ON MENTAL ILLNESS: Achieving More Personal Happiness Today

Jack Bragen
Friday November 25, 2016 - 10:48:00 AM

As persons with psychiatric disabilities, there is no expectation that we try to solve the world's problems. If we are cooperating with treatment, and if we have some kind of regular activity that engages the mind and body, that holds our interest, it should be good enough. No one expects mentally ill people to become involved in politics, social justice, or to have professional employment. If you have a severe mental illness, it is legitimate to sit in the sidelines of society. We should be focused on our own recovery and on staying well.  

When we take care of ourselves, it helps the rest of society because we aren't creating problems for others, and we aren't in need of as many resources. Not to mention, family doesn't have as much to worry about. Thus, we are helping society when we focus on recovering or remaining recovered. It helps our mental health and our level of happiness when we take care of ourselves, and this usually entails not being preoccupied with world events.  

How then, do we disconnect from disturbing world events, from the erosion of democracy in the U.S., and essentially from society falling apart before our eyes? Just tell yourself; "It's not my problem."  

It is worthwhile to seek personal happiness and to ignore world events.  

In becoming a happier person, we may need a way of getting our minds "from point A, to point B." To me, this means getting rid of problematic thoughts, and focusing on what is enjoyable in the moment.  

An exercise: Get pen and paper. Write down worries. It doesn't matter if some of the worries are rational or irrational, possibilities or nearly impossible, delusions or not. Just write down the worries, one by one. Begin with the first on that comes to mind, then write the next, and so on. Now, categorize the worries. At the bottom of each worry, notate if the worry is something you have control over, or not. Next, at the bottom of each worry, put down a percentage of emotional impact. In other words, estimate how much this particular thing is impacting on being happy at the present moment. Next: put down at the bottom of each worry; "method of dismissal." In some instances, the worry pertains to something that you need to do, such as, "clean my dwelling for inspection," or perhaps, "pick up my prescriptions," or perhaps, "pay my rent on time." In other instances, the worry pertains to something over which you have no control, such as; "Global warming." The method of dismissal for "Global warming" is different than the one for "pick up my prescriptions." In the first instance, climate change is completely out of your hands, and you ought simply dismiss the thought. Write down or say to yourself, "This thought is dismissed." If your worry pertains to a necessary action, then schedule when, where and how you intend to do the thing. Such as, "I will pick up my prescriptions at three o'clock today."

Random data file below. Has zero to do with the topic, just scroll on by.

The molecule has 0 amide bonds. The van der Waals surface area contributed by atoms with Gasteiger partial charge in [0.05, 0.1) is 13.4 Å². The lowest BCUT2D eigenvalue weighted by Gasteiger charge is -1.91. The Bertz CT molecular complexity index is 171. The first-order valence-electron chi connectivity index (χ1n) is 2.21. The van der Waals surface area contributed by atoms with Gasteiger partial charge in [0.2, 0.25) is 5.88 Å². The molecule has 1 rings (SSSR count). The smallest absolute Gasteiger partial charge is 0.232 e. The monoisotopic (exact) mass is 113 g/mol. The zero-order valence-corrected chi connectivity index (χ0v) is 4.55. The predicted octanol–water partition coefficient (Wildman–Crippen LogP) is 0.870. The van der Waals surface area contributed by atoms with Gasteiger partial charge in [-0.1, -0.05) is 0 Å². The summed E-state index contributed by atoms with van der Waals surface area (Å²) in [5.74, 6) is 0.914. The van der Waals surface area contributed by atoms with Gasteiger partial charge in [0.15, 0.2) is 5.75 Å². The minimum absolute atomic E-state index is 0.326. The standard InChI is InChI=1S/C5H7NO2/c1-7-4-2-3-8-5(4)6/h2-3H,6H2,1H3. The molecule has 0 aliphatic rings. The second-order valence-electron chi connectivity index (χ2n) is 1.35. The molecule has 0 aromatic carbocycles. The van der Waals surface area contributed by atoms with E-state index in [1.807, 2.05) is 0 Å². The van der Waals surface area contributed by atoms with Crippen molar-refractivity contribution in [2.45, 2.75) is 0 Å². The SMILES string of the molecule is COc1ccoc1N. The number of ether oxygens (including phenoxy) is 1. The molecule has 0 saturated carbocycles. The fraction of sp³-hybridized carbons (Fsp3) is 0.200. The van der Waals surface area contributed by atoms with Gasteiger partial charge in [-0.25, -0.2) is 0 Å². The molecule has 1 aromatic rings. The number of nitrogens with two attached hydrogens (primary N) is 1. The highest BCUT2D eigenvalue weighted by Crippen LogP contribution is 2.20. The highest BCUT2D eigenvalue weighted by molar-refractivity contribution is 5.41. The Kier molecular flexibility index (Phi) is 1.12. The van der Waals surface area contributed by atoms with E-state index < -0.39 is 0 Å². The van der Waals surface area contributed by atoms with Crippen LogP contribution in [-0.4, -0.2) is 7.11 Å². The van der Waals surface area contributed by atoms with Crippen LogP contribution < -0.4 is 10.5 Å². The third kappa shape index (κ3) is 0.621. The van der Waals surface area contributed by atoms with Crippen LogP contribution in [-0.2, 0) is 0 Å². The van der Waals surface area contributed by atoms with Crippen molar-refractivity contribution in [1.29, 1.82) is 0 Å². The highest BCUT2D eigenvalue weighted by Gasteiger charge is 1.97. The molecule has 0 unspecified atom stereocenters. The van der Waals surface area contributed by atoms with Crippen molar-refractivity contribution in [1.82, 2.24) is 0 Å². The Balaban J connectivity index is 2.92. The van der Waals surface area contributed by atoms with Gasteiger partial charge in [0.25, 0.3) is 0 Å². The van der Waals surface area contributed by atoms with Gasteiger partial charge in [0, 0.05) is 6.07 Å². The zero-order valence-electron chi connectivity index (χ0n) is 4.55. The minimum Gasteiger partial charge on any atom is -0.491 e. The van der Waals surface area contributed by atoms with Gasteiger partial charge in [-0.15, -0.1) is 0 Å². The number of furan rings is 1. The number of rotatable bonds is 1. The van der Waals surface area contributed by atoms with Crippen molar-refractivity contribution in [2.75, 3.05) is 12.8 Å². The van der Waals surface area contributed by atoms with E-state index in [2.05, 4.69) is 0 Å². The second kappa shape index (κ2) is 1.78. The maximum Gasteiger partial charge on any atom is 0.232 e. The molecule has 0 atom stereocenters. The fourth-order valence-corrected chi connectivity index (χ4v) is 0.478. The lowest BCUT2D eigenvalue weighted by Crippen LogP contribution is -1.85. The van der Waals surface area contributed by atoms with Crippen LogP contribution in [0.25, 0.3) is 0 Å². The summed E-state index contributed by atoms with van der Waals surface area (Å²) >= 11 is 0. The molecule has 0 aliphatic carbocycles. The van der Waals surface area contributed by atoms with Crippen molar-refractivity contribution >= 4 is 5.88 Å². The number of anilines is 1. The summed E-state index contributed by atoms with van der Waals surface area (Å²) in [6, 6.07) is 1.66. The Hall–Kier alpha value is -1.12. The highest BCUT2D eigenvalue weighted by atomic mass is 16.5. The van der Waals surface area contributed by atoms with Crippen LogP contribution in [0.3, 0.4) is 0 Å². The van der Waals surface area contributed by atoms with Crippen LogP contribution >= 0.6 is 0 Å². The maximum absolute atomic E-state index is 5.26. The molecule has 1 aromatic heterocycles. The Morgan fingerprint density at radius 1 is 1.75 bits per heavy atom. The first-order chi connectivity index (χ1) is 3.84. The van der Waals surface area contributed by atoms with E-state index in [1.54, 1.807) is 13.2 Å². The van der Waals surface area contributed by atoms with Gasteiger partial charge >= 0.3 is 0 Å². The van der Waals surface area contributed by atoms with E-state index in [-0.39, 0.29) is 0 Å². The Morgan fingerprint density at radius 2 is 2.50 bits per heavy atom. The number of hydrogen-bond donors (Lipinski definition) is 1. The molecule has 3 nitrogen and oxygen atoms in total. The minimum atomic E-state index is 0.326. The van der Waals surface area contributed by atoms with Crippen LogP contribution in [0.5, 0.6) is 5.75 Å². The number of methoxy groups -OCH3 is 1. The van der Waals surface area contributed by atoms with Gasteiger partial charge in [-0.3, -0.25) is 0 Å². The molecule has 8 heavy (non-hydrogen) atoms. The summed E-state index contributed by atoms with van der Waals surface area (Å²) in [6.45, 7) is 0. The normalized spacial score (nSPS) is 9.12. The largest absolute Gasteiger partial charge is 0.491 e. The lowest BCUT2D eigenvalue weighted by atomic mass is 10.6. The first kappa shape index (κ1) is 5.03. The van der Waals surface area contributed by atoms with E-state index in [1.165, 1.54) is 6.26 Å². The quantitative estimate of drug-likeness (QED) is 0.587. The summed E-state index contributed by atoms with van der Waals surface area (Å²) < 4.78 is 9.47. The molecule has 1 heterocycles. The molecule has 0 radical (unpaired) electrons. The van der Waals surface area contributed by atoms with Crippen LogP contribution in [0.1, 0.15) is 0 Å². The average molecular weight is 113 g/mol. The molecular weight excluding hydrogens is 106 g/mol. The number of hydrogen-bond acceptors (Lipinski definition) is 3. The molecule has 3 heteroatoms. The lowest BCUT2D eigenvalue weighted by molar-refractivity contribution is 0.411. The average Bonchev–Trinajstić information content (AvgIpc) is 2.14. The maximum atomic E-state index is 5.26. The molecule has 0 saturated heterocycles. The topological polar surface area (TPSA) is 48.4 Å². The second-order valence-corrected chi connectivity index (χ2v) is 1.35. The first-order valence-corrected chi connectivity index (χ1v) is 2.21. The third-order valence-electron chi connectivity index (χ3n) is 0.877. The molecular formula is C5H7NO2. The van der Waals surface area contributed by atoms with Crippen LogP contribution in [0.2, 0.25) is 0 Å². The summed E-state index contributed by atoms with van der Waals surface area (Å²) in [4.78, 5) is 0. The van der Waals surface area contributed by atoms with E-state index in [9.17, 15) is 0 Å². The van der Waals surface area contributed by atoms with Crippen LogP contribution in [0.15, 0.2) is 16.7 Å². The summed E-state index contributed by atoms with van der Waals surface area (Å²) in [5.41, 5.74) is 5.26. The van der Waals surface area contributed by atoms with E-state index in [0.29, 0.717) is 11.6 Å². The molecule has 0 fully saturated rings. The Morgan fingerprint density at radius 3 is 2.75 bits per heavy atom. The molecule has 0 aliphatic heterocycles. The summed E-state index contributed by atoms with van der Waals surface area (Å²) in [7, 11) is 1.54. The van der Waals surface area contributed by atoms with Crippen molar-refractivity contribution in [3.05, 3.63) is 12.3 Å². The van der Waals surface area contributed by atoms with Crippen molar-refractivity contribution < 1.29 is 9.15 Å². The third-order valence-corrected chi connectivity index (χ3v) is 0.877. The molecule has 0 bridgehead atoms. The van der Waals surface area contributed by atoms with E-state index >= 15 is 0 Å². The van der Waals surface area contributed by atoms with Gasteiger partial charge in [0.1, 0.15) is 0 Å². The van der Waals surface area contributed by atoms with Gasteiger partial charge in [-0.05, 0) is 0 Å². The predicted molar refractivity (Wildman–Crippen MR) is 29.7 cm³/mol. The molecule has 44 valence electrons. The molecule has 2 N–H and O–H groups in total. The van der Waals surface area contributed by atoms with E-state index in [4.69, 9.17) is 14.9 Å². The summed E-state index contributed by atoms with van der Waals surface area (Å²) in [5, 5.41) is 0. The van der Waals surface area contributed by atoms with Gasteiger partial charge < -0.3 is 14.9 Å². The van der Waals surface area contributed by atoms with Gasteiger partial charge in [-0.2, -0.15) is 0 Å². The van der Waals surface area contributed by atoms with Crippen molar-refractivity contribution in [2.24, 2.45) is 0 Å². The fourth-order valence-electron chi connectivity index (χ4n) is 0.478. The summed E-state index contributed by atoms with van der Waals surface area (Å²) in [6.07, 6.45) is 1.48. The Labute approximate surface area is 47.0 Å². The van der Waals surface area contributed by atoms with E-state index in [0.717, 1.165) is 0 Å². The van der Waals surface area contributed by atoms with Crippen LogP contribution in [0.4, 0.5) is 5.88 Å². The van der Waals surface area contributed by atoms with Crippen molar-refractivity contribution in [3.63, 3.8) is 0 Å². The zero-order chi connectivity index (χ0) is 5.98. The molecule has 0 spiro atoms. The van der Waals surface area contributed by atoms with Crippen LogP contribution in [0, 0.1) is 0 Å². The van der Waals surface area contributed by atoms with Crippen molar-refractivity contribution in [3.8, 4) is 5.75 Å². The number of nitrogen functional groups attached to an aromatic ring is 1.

A question you can pose to yourself: "What can I do right now to increase my enjoyment of the moment?" The answer could be something like, "I am going to have a cup of tea." Or, the answer could be, "I am going to read part of a paperback novel that is sitting on my shelf."  

This isn't rocket science. You don't control the Earth, but you have a lot of power over your own state of mind. Employ that power, and become a happier person.  

Jack Bragen is author of: “Instructions for Dealing with Schizophrenia: A Self-Help Manual.” And, “Schizophrenia: My 35-Year Battle.”